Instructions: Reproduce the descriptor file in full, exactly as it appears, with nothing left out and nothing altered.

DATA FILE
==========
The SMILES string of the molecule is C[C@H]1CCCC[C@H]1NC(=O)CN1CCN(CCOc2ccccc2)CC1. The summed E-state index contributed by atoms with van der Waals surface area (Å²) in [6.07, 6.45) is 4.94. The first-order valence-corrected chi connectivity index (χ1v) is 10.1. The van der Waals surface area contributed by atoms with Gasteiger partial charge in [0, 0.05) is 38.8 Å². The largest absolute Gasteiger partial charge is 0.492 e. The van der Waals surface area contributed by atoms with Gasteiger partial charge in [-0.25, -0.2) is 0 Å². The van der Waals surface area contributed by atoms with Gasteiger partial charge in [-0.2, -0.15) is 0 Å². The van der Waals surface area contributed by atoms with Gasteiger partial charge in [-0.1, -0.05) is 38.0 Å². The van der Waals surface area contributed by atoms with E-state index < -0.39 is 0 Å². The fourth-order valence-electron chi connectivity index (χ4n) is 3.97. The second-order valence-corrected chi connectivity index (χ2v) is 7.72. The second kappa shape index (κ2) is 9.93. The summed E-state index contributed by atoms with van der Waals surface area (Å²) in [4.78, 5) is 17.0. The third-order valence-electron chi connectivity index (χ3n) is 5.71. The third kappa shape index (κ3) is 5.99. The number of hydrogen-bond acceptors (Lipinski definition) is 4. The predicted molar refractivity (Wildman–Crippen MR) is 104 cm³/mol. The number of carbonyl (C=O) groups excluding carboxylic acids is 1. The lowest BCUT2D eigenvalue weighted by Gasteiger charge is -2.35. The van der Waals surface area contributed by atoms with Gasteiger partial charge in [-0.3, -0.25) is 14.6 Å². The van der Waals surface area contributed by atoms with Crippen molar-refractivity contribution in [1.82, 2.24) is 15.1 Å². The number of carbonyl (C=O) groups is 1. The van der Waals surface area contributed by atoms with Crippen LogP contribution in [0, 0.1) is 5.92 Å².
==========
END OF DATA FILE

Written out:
The SMILES string of the molecule is C[C@H]1CCCC[C@H]1NC(=O)CN1CCN(CCOc2ccccc2)CC1. The summed E-state index contributed by atoms with van der Waals surface area (Å²) in [6.07, 6.45) is 4.94. The first-order valence-corrected chi connectivity index (χ1v) is 10.1. The van der Waals surface area contributed by atoms with Gasteiger partial charge in [0, 0.05) is 38.8 Å². The largest absolute Gasteiger partial charge is 0.492 e. The van der Waals surface area contributed by atoms with Gasteiger partial charge in [-0.25, -0.2) is 0 Å². The van der Waals surface area contributed by atoms with Gasteiger partial charge in [-0.2, -0.15) is 0 Å². The van der Waals surface area contributed by atoms with Gasteiger partial charge in [-0.1, -0.05) is 38.0 Å². The van der Waals surface area contributed by atoms with E-state index < -0.39 is 0 Å². The fourth-order valence-electron chi connectivity index (χ4n) is 3.97. The second-order valence-corrected chi connectivity index (χ2v) is 7.72. The second kappa shape index (κ2) is 9.93. The summed E-state index contributed by atoms with van der Waals surface area (Å²) in [4.78, 5) is 17.0. The third-order valence-electron chi connectivity index (χ3n) is 5.71. The third kappa shape index (κ3) is 5.99. The number of hydrogen-bond acceptors (Lipinski definition) is 4. The predicted molar refractivity (Wildman–Crippen MR) is 104 cm³/mol. The number of carbonyl (C=O) groups excluding carboxylic acids is 1. The lowest BCUT2D eigenvalue weighted by Gasteiger charge is -2.35. The van der Waals surface area contributed by atoms with Gasteiger partial charge in [-0.3, -0.25) is 14.6 Å². The van der Waals surface area contributed by atoms with Crippen molar-refractivity contribution in [1.82, 2.24) is 15.1 Å². The number of carbonyl (C=O) groups is 1. The van der Waals surface area contributed by atoms with Crippen LogP contribution in [0, 0.1) is 5.92 Å².